Copyright © by Fred Flaxman, 1997.
Instead of flowers which fade, or chocolates which rapidly disappear, why not offer the love of your life a beautiful, lasting, romantic compact disc or two for Valentine's day?
Love, of course, is the theme of much popular music and classical opera. So, at first glance, you would think that music based on any one of the most famous love stories would make a great gift: Romeo and Juliet, Tristan and Isolde, Pelléas and Mélisande, Daphnis and Chloé, or Orpheus and Euridice. But would they?
Problem with this love music as Valentine's gifts is that they all mix amour with mort (as in mortician). Only Orpheus ends happily, but even Orpheus begins with the death of his wife, Euridice, who he then mourns throughout the entire story. And she dies not just once, but twice - the second time when Orpheus breaks his pledge not to look at her on the special trip to Hades he is granted to find her.
Then, too, Euridice doesn't come out of this story looking too great either. She seems particularly ungrateful when Orpheus shows up to save her. Orpheus refuses at first to give her a hug and a squeeze, having been told that if he does so, she'll immediately be taken from him forever. When he finally gives in, Euridice dies on the spot, but is restored to life again the moment Orpheus attempts suicide.
Perhaps a simple Valentine's card would be more appropriate. But, on the other hand, the early opera by Christoph Willibald Gluck is one of the most beautiful ever written, and there are lots of orchestral excerpts to choose from if you don't want your loved one to read the libretto on Feb. 14.
The complete, original Vienna version of 1762, with additions composed for the revised Paris production of 1774, is available on Vanguard Classics (OVC 4039/40). It is sung in Italian so your love-recipient is less likely to understand it. This adeptly remastered CD reissue from an analog original features Maureen Forrester and Teresa Stich-Randall with the Choir and Orchestra of the Vienna State Opera conducted by Sir Charles Mackerras.
There are at least six CDs currently available of the most famous excerpt from Orpheus and Euridice, the "Dance of the Blessed Spirits." Your decision depends largely on what other music you want on the same disc. I wish there were a CD on the market devoted entirely to orchestral highlights from Gluck, but I haven't seen one. Nevertheless, if the "Dance of the Blessed Spirits" is not now in your collection, it should be. It is one of the most hauntingly beautiful pieces ever written, and has certainly withstood the test of time!
The suite to Pelléas and Mélisande by Gabriel Fauré would make a wonderful gift for any other occasion. The suite's "Sicilienne," includes one of my favorite tunes. The recording I have, with Neville Marriner conducting the Academy of St. Martin-in-the-Fields (Argo 410 552-2), also include's Fauré's gorgeous Pavane, Op. 50.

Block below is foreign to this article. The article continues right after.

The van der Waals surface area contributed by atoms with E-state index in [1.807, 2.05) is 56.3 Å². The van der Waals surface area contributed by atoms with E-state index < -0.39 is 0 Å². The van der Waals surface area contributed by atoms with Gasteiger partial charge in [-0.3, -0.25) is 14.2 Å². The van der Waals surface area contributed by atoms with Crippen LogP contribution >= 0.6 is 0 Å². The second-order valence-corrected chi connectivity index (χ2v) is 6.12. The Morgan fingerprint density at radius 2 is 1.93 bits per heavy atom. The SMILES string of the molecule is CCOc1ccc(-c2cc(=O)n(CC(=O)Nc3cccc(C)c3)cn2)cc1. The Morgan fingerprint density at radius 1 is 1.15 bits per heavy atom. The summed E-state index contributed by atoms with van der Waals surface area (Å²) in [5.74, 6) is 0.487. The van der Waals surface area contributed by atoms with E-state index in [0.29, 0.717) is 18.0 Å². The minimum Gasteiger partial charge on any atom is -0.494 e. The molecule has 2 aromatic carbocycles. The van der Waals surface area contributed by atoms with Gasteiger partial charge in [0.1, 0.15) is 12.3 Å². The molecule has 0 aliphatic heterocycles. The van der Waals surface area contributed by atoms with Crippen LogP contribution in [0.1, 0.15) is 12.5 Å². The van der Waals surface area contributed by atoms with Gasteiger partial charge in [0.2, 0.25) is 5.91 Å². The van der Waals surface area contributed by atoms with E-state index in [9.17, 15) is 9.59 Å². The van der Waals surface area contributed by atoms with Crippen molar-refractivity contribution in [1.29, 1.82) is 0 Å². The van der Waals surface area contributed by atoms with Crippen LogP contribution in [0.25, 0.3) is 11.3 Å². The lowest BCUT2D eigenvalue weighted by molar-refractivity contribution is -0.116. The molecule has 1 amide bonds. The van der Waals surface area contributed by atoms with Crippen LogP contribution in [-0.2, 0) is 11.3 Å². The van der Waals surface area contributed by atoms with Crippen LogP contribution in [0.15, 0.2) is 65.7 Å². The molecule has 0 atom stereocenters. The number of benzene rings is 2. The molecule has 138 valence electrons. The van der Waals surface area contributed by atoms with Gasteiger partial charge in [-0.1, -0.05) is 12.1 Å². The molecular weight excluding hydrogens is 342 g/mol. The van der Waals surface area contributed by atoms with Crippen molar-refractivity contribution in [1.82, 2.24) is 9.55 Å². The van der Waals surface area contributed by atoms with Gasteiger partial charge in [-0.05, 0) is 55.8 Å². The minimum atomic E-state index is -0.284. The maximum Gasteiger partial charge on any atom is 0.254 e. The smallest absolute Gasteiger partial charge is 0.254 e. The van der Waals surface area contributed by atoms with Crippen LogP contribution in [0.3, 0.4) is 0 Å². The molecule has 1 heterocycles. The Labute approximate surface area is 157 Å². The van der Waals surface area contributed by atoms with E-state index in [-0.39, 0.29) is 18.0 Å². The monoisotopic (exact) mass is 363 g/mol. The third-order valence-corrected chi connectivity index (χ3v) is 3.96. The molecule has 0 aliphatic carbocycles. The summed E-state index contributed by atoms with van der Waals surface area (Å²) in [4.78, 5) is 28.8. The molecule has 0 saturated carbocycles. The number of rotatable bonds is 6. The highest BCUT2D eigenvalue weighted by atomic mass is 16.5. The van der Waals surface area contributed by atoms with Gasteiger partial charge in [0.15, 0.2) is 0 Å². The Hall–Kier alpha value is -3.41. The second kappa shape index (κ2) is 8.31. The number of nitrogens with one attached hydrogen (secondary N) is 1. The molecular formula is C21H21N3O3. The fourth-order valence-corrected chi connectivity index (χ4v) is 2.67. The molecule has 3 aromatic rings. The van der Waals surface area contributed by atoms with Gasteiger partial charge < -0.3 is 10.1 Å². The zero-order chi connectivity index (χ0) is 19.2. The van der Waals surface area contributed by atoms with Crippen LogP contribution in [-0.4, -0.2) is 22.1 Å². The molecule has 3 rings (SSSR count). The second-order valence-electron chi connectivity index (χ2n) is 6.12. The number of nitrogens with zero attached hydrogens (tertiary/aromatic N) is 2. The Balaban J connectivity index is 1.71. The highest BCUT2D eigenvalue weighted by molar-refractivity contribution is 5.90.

If I had to spend the rest of my life on an electrified desert island with running water, proper toilet facilities, a fully-equipped kitchen, and an incredible stereo system but with just one compact disc, I might well choose Herbert Von Karajan's performance of the Prélude and Liebestod (Love-Death) music from Wagner's Tristan and Isolde. This Deutsche Grammophon CD (413 754-2) with the Berlin Philharmonic is superb, and yet I wouldn't choose it as a Valentine's Day offering. This is more appropriate music for suicides, and, indeed, was used in just that way at the end of the classic French film Les Cousins.
Good competition for incredibly beautiful, but tragic, romantic orchestral love music comes from Tchaikovsky, of course, and his Romeo and Juliet - Fantasy Overture. I'm very pleased with my recording featuring the Chicago Symphony Orchestra conducted by Sir Georg Solti (London 417 400-2). Prokofiev's Romeo & Juliet ballet is also a must for every serious collector of lovemusick. I particularly enjoy the excerpts from Suites 1 and 2 performed by Yoel Levi and the Cleveland Orchestra on Telarc (CD-80089).
Some say Ravel's Daphnis and Chloé is his masterpiece. It certainly is an example of orchestration at its most colorful, and musical impressionism at its most impressionistic, but I think Ravel's better melodies are in some of his other works. My preferred recording is with the Orchestre de Paris conducted by Daniel Barenboim (DGG 400 061-2).
If you get away from "he and she" titles, the chances improve for finding love music without deadly endings. For example, there's Donizetti's opera, The Elixir of Love, Andrew Lloyd Webber's musical, Aspects of Love, and Augusta Holmes's orchestral tone poem, Night and Love. There's also the romantic, melodious music to the film Love Story by Francis Lai, but there we go with mortuary conclusions again. And, for those who find human bonding too precarious, there is always Prokofiev's suite, Love for Three Oranges.
However, my best picks for appropriate classical music to give to your beloved this Feb. 14 are: My Favorite Love Songs with Luciano Pavarotti, Renata Tebaldi and Marilyn Horne (London 443 599-2); Joseph Suk's charming, little-known piano piece, Love Song (Supraphon 10 3895-2); Brahms' lively, life-affirming Liebeslieder (Lovesong) Waltzes (Nonesuch 79008-2) and, in first place, the lyrical, romantic Songs of Edvard Grieg, superbly sung by Anne Sofie von Otter (DGG D 174269). This last album includes my favorite Grieg song, Jeg elsker Dig (I Love You), with words by Hans Christian Andersen.
I don't think there is anything about death or dying in that piece, but, then again, "Jeg elsker Dig" are the only words I understand in Norwegian.
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